Associate Professor of Communication


Communication (PhD)


ANN 414J

Office Hours

On research leave 2019-2020

More Christina


Communication technologies
Disruption and Innovation
New Media
Qualitative Methodologies
Race and Gender Studies
Science and Society
The history of communication policy in the U.S.

**On research leave as Berggruen Fellow, 2019-2020**

Professor Dunbar-Hester is an ethnographer with expertise in the politics of technology. Her latest book is Hacking Diversity: The Politics of Inclusion in Open Technology Cultures, forthcoming from Princeton University Press. This research centers on advocacy to address diversity issues in open technology communities like hackerspaces and open source software. 

She is also the author of Low Power to the People: Pirates, Protest, and Politics in FM Radio Activism (MIT Press, 2014). This book examines activism to promote local community radio even in a "digital" age. It was selected as the co-winner of the 2014 McGannon Award for Social and Ethical Relevance in Communications Technology Research.  

Professor Dunbar-Hester's other research interests include in natureculture, environmental studies, animal studies, and interspecies communication/sensing, and she is particularly interested in supervising research on social and cultural aspects of science and technology.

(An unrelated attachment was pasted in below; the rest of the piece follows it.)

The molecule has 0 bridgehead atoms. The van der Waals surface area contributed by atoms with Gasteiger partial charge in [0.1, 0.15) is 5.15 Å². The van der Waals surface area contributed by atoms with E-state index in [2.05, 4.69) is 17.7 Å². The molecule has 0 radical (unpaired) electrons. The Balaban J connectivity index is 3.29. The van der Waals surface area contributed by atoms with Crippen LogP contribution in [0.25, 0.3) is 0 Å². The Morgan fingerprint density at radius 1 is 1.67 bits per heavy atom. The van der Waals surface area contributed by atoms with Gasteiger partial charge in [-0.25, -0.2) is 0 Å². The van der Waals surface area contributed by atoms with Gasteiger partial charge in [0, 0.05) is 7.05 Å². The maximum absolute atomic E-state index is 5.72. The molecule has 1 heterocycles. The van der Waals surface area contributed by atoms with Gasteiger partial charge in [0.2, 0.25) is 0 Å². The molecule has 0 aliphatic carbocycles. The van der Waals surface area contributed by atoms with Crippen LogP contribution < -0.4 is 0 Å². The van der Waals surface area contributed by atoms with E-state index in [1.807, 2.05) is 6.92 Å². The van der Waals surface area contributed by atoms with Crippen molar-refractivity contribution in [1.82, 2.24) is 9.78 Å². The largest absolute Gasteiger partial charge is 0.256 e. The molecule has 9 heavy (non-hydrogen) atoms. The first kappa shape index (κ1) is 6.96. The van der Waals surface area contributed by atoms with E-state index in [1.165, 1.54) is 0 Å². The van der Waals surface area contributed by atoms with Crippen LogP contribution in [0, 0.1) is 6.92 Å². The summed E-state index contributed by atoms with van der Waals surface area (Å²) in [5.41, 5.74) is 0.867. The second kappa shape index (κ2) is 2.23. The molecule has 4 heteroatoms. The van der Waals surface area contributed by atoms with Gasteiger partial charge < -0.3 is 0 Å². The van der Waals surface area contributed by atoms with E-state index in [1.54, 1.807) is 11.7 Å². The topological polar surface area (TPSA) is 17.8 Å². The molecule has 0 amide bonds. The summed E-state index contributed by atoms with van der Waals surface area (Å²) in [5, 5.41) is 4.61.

Dunbar-Hester holds a Ph.D. in Science & Technology Studies from Cornell University. Prior to joining USC Annenberg, she taught in Journalism & Media Studies at Rutgers University, where she was also affiliated faculty in Women's & Gender Studies. Her research has been supported by the National Science Foundation, the Berggruen Institute, the Andrew J. Mellon Humanities Project, the Virtual Knowledge Studio for the Humanities and Social Sciences, and the Institute for Advanced Studies on Science, Technology & Society. 

Many of her publications can be found as PDF's here

You can view a write-up of her doctoral course on Science & Technology Studies for Communication and Media Studies online at The Atlantic's Technology Channel.  An updated version of this course is offered regularly. She also teaches a doctoral course on ethnography.